The Song of the Quarkbeast by Jasper Fforde
Dragonslayer # 2
Publisher: Hodder & Stoughton
Number of pages: 290
My copy: paperback, bought from Fully Booked
As the background Wizidrical Power slowly builds after the Big Magic, King Snodd IV of Hereford realises the man who controls Magic controls almost anything.
But one person stands between him and his plans for power and riches: Jennifer Strange, sixteen-year-old acting manager of Kazam.
It may involve a trip on a magic carpet at the speed of sound to the Troll Wall, it may involve a second Quarkbeast sniffing around town. It might also involve the mysterious Transient Moose, and a powerless sorceress named Once Magnificent Boo. But one thing is certain: Jennifer Strange and her faithful assistant Tiger Prawns will not relinquish the noble powers of magic to big business and commerce without a fight.
* * *
The Last Dragonslayer was one of my favorite reads in 2011, and I’m not just saying that because Jasper Fforde is my favorite author. I absolutely loved Jasper Fforde’s YA debut, and I thought it was a hilarious and smart read. Silly me, though, that I didn’t know there was going to be a sequel to this. It totally took me by surprise, but I’m not complaining. A new Jasper Fforde? Of course I want that!
Jennifer Strange, the last dragonslayer in the Ununited Kingdom, is back, but she’s no longer the dragonslayer. She’s back to being the manager of Kazam, the magical placement industry where their sorcerers are hired to do various tasks in the kingdom for some moolah. The story opens with Jennifer, together with her apprentice Tiger Prawns, and the Kazam sorcerers, trying to find a missing ring for a whole wad of moolah. Jennifer thought this was good practice for their bridge building job due for the weekend, which could really put Kazam in the map. The job was a success, but it didn’t mean the bridge building gig was supposed to go smoothly. A magic license test later, Jennifer finds herself facing the possibility of Kazam being taken over by iMagic, their rival, arrested sorcerers, sorcerers turned to stone, and a prediction that the Great Zambini would return. For a while. And a Quarkbeast on the loose.
Okay, I just reread the previous paragraph and I realized that it doesn’t make any sense. Until you read this book, anyway. Fforde books tend to be that way — you’re better off understanding micrometers faster than in a Fforde book, but a Fforde book is just more interesting! There’s the usual fun chaos and hilarity in The Song of the Quarkbeast that is also present in all Jasper Fforde books. It takes a while to immerse oneself in any Fforde world, but it was kind of easy to get back into this, perhaps because the previous book was still fresh in my mind. Sort of. But it was fun seeing the familiar characters that I liked in the first book, as well as new characters. We see more of how magic works in the world. Reading only specific passages may sound absolutely absurd, but trust me, once you’re inside, it all just makes sense. Case in point (not spoilery, don’t worry):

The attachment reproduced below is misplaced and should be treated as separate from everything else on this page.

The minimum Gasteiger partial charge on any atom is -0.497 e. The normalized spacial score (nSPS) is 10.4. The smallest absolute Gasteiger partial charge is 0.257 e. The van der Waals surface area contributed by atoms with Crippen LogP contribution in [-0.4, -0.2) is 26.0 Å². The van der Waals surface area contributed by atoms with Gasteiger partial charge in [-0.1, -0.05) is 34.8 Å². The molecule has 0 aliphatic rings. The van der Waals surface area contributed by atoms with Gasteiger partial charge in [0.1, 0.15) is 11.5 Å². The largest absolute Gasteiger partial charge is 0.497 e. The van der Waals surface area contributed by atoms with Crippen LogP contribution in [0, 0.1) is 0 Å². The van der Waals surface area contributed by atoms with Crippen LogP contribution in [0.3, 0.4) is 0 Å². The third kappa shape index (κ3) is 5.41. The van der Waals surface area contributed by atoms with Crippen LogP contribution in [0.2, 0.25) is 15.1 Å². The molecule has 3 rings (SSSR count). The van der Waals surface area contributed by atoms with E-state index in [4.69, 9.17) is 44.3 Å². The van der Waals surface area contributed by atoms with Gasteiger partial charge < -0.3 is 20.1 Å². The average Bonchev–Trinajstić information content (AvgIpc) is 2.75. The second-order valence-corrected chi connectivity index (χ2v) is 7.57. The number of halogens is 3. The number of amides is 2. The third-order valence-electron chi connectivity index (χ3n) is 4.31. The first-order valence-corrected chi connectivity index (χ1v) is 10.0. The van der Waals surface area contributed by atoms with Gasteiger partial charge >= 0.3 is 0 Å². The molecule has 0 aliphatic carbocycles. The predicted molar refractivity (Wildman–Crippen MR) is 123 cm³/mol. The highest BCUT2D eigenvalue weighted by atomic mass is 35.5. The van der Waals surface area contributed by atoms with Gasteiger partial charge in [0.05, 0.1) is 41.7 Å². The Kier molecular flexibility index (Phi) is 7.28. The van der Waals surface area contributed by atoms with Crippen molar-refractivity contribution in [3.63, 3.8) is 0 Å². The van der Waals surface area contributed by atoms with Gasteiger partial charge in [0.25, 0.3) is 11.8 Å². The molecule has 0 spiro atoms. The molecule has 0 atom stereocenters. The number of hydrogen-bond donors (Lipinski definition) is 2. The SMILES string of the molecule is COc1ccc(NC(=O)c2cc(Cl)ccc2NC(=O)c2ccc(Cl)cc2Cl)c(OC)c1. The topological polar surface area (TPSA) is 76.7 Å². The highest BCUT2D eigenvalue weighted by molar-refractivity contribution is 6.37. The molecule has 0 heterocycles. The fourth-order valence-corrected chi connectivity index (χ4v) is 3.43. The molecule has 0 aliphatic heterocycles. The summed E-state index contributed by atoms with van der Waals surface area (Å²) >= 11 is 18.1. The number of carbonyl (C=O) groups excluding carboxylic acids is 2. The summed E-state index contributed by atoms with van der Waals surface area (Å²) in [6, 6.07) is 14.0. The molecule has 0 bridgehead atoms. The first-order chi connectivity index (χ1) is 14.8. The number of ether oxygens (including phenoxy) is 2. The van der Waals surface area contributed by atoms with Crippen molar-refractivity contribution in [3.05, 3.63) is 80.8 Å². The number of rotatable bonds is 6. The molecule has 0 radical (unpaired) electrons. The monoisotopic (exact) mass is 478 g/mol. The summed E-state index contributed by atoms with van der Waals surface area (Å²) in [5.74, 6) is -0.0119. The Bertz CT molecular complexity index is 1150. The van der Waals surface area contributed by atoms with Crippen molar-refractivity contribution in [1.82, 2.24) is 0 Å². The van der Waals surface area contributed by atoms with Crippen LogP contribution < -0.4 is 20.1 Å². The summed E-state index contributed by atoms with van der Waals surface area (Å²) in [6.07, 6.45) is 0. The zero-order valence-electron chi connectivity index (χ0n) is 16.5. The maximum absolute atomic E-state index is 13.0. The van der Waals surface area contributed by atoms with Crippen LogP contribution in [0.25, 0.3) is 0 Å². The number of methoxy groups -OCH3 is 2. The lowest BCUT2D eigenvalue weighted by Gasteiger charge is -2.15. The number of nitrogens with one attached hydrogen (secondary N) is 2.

Do I have to go down a well upside down while being sarcastic with a shoe tied around my neck? (p.39)
The scene: Tiger Prawns has to go down the well to retrieve the missing ring, and he carries a ball that lights up when he’s being sarcastic and he has a toddler’s shoe around his neck as a communication device so he can talk to the ones outside of the well. Did that make sense now? I hope so.
My favorite part in this book? The return of the Quarkbeasts! The Quarkbeast is my favorite character in the previous book, and since this is basically a book about those them, we find out more about it in this book. Who knew there were Quarkbeast flavors? (Up, Down, Charm, Strange, Top, Bottom) And that they’re still very scary and yet they’re friendly (well, it seems like it in the book). Here’s a passage about how important Quarkbeasts are:
“There can only be thirty six completely unique yet identical Quarkbeasts, and soon as the combinations are fulfilled, they will come together and merge into a single Quota of fully Quorumed Quarkbeasts.”
“What will happen then?”
“Something wonderful. All the great questions of the world will be answered…a Quarkbeast is more than an animal, it’s an oracle to assist mankind’s illusive search for meaning, truth and fulfillment.” (p. 172-173)
I know. It doesn’t make sense. But trust me, it’s hilarious.
However. As fun and enjoyable The Song of the Quarkbeast was, it didn’t feel as engaging as the first book was. Yes, there’s the usual fun, usual chaos and all the crazy things that sprung from the endless imagination of Jasper Fforde…but it just felt like there could have been more. I never had a clear picture of the story up until I was 2/3 in. Which may have been done on purpose, now that I think of it. Which is still good, okay, but I think it just pales a bit in comparison to The Last Dragonslayer.
Nevertheless, I still liked this. And of course I’m looking forward to the third book coming out this year, The Return of the Shandar. I still stand by what I said in my review for the previous book: if you’ve always thought of trying a Fforde but not sure where to start, or you feel intimidated with his adult books, then his Jennifer Strange books are a good ones to get your feet wet.
Oh, and after reading this book, I want my own Transient Moose.